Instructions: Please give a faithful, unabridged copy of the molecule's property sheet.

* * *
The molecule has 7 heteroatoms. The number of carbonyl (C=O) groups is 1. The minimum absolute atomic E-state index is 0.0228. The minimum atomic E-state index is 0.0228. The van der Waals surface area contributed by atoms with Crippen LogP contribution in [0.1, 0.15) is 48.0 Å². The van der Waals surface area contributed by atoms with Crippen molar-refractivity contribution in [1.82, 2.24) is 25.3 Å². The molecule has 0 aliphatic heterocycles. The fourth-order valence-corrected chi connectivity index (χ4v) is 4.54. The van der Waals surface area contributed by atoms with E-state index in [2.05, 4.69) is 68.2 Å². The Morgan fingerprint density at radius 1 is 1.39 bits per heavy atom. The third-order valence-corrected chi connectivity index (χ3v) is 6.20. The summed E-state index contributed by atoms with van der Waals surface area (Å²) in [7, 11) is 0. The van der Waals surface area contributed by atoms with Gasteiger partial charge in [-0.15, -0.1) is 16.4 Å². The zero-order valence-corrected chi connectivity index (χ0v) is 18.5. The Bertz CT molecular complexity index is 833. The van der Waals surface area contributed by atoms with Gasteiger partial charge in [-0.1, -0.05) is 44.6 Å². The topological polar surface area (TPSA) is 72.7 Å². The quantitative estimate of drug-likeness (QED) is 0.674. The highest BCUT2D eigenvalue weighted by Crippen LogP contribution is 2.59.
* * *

The molecule has 7 heteroatoms. The number of carbonyl (C=O) groups is 1. The minimum absolute atomic E-state index is 0.0228. The minimum atomic E-state index is 0.0228. The van der Waals surface area contributed by atoms with Crippen LogP contribution in [0.1, 0.15) is 48.0 Å². The van der Waals surface area contributed by atoms with Crippen molar-refractivity contribution in [1.82, 2.24) is 25.3 Å². The molecule has 0 aliphatic heterocycles. The fourth-order valence-corrected chi connectivity index (χ4v) is 4.54. The van der Waals surface area contributed by atoms with E-state index in [2.05, 4.69) is 68.2 Å². The Morgan fingerprint density at radius 1 is 1.39 bits per heavy atom. The third-order valence-corrected chi connectivity index (χ3v) is 6.20. The summed E-state index contributed by atoms with van der Waals surface area (Å²) in [7, 11) is 0. The van der Waals surface area contributed by atoms with Gasteiger partial charge in [-0.15, -0.1) is 16.4 Å². The zero-order valence-corrected chi connectivity index (χ0v) is 18.5. The Bertz CT molecular complexity index is 833. The van der Waals surface area contributed by atoms with Gasteiger partial charge in [-0.1, -0.05) is 44.6 Å². The topological polar surface area (TPSA) is 72.7 Å². The quantitative estimate of drug-likeness (QED) is 0.674. The highest BCUT2D eigenvalue weighted by Crippen LogP contribution is 2.59.